Physical Oceanography


Arctic Ocean Mixing. Influence of changing ice cover on internal waves and mixing.

Main content

Mixing in the stratified ocean is related to internal wave energy, which tends to be low under the Arctic Ocean ice cover. Consequently, as ice cover declines, background mixing may increase and, among other changes, bring more Atlantic Water heat to the surface to melt ice, a potentially important positive climate feedback. To understand the influence of background mixing and to improve models of the changing Arctic Ocean, we take advantage of the latest analysis techniques to examine existing internal wave and mixing data and thereby develop a database with which to track changes in the internal wave and mixing environments. We combine new observations with recent and historical data, including data from ocean areas in the Norwegian Arctic and the US Arctic, to explore the energetics of Arctic internal waves and mixing under changing ice conditions.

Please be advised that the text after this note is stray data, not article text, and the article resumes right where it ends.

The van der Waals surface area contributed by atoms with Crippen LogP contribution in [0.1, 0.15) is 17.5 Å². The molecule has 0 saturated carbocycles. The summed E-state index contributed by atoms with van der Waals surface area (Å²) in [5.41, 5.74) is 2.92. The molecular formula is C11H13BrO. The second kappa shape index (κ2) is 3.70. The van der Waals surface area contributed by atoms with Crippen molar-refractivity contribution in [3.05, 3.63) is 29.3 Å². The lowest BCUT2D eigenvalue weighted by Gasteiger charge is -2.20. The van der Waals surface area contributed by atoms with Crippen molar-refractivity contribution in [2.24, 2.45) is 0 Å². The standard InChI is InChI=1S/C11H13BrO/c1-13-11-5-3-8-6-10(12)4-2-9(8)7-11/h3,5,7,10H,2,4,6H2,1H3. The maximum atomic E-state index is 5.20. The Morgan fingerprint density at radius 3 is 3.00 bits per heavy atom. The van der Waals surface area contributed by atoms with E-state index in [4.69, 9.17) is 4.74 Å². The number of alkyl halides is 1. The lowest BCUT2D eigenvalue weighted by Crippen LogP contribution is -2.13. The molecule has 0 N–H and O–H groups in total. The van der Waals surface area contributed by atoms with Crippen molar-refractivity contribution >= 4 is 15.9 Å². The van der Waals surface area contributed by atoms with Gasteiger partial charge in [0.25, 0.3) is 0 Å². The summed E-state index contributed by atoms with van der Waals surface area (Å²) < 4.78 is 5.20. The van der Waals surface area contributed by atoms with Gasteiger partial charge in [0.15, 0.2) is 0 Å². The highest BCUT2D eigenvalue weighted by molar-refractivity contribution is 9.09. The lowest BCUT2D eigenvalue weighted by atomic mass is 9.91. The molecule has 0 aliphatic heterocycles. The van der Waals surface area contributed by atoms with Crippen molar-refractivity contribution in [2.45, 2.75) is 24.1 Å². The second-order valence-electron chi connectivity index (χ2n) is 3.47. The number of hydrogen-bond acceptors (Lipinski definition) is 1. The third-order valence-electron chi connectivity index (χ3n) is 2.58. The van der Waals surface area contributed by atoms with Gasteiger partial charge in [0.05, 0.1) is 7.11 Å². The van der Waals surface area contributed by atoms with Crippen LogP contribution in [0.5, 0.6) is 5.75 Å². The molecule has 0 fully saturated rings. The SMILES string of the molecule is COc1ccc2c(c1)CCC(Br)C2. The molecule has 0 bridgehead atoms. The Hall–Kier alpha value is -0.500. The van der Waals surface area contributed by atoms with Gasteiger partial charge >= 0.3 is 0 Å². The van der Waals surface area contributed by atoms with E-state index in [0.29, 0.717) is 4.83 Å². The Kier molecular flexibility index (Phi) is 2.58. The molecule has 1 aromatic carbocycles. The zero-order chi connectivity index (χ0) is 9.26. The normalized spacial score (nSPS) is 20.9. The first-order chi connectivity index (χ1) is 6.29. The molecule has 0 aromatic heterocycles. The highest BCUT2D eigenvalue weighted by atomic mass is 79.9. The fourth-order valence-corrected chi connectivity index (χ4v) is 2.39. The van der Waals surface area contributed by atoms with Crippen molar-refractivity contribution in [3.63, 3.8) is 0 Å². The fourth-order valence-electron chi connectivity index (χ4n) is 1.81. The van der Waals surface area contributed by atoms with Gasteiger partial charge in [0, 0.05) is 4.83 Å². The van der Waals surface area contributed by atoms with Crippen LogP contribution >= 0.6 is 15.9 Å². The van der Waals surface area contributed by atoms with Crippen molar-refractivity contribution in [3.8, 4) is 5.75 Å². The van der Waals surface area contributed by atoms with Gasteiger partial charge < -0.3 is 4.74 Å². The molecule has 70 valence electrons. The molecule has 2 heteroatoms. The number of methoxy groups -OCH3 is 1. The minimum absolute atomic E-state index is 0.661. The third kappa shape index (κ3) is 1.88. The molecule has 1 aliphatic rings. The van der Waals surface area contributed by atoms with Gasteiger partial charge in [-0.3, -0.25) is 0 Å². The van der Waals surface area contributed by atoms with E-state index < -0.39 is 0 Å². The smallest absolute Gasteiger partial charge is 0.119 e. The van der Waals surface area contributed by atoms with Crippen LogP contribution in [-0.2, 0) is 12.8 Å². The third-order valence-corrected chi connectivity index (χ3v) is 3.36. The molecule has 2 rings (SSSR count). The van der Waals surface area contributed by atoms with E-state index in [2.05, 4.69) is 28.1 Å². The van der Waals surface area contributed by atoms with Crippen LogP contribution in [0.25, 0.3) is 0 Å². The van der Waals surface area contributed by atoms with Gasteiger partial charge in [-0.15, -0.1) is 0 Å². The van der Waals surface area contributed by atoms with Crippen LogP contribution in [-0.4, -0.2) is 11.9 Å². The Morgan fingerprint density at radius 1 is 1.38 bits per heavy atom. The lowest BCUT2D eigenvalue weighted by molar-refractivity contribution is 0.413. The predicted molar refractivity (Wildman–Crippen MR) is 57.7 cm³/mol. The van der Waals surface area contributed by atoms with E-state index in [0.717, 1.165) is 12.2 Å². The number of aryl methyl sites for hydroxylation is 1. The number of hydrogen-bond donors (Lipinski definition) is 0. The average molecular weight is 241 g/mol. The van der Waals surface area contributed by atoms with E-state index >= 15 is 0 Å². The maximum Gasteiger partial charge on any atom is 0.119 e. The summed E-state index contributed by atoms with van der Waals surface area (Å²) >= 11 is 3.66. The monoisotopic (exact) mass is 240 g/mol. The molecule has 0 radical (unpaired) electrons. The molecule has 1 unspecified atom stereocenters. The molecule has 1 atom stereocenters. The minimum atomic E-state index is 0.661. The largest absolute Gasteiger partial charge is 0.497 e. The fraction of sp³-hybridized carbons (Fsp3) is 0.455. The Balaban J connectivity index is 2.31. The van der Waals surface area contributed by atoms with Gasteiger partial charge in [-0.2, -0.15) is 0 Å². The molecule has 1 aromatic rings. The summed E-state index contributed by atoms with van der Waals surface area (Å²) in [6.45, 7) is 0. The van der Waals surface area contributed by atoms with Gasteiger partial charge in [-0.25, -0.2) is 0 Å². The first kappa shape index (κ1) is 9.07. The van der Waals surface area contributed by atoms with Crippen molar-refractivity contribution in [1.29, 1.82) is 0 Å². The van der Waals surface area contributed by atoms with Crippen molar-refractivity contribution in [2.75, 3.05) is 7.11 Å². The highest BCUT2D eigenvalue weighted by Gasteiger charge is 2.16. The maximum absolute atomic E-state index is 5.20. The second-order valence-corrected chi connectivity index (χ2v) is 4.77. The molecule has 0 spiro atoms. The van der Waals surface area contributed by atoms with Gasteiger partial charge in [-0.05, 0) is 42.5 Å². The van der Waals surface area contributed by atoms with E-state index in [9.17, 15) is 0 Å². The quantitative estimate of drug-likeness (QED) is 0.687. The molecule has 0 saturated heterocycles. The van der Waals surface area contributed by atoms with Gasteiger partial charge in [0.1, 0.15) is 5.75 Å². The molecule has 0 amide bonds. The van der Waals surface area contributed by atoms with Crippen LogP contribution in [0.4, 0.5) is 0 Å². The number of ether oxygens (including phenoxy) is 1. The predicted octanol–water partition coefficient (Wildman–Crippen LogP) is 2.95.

The study is collaboration with James Morison (University of Washington, Polar Science Center).

Our approach is to
1) examine existing data to assemble an internal wave and mixing database,
2) examine the relation of mixing to internal waves in the Arctic Ocean,
3) compare historical data with recent (2007 and on) and new data, and
4) examine the relation of internal wave energy to the ice cover. Data set recently collected by Fer includes current measurements and dissipation rate measurements
     i) in the upper 500 m in the Amundsen Basin (Barneo drift April 2007 and 2008),
    ii) near the Yermak Plateau (summer 2007) and
   iii) 30 day long hourly profiles during the drift of icebreaker Oden (2008, summer).
Additionally, Morison continues with the NPEO program including 10 XCP (expendable current profiler) deployments per year. Through ARCOM, we supplement this by another 15 XCPs each year.

Available data and plots can be found here.


Funding: 900 kNOK, NFR

Duration: 2010-2013

Contact at GFI: Ilker Fer